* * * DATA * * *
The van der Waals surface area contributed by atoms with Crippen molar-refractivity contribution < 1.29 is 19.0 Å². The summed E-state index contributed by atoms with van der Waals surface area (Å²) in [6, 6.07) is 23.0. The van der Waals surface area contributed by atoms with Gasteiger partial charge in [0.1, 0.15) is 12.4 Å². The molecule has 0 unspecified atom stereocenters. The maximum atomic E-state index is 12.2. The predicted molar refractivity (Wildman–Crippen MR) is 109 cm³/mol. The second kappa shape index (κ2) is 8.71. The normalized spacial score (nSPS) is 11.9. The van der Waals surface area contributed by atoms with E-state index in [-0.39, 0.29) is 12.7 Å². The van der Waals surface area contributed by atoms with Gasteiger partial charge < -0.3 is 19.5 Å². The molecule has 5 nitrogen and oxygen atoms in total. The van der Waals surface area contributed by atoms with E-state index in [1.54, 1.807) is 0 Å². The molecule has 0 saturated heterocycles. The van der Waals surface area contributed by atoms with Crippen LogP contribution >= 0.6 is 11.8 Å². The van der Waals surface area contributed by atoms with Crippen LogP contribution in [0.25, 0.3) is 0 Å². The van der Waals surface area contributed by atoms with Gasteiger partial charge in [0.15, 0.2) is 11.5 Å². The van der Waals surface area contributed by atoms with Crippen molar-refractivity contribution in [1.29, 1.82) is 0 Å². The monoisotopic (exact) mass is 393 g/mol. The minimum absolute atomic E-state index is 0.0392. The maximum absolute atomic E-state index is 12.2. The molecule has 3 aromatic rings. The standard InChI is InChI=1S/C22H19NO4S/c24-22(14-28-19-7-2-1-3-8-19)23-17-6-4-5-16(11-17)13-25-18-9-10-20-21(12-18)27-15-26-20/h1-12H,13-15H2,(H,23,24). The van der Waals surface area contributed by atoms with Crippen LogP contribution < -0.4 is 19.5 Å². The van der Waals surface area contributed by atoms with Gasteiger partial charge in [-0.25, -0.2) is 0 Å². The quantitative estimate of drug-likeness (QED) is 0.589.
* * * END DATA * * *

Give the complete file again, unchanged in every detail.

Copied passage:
The van der Waals surface area contributed by atoms with Crippen molar-refractivity contribution < 1.29 is 19.0 Å². The summed E-state index contributed by atoms with van der Waals surface area (Å²) in [6, 6.07) is 23.0. The van der Waals surface area contributed by atoms with Gasteiger partial charge in [0.1, 0.15) is 12.4 Å². The molecule has 0 unspecified atom stereocenters. The maximum atomic E-state index is 12.2. The predicted molar refractivity (Wildman–Crippen MR) is 109 cm³/mol. The second kappa shape index (κ2) is 8.71. The normalized spacial score (nSPS) is 11.9. The van der Waals surface area contributed by atoms with E-state index in [-0.39, 0.29) is 12.7 Å². The van der Waals surface area contributed by atoms with Gasteiger partial charge < -0.3 is 19.5 Å². The molecule has 5 nitrogen and oxygen atoms in total. The van der Waals surface area contributed by atoms with E-state index in [1.54, 1.807) is 0 Å². The molecule has 0 saturated heterocycles. The van der Waals surface area contributed by atoms with Crippen LogP contribution >= 0.6 is 11.8 Å². The van der Waals surface area contributed by atoms with Crippen LogP contribution in [0.25, 0.3) is 0 Å². The van der Waals surface area contributed by atoms with Gasteiger partial charge in [0.15, 0.2) is 11.5 Å². The van der Waals surface area contributed by atoms with Crippen molar-refractivity contribution in [1.29, 1.82) is 0 Å². The monoisotopic (exact) mass is 393 g/mol. The minimum absolute atomic E-state index is 0.0392. The maximum absolute atomic E-state index is 12.2. The molecule has 3 aromatic rings. The standard InChI is InChI=1S/C22H19NO4S/c24-22(14-28-19-7-2-1-3-8-19)23-17-6-4-5-16(11-17)13-25-18-9-10-20-21(12-18)27-15-26-20/h1-12H,13-15H2,(H,23,24). The van der Waals surface area contributed by atoms with Crippen LogP contribution < -0.4 is 19.5 Å². The van der Waals surface area contributed by atoms with Gasteiger partial charge in [-0.25, -0.2) is 0 Å². The quantitative estimate of drug-likeness (QED) is 0.589.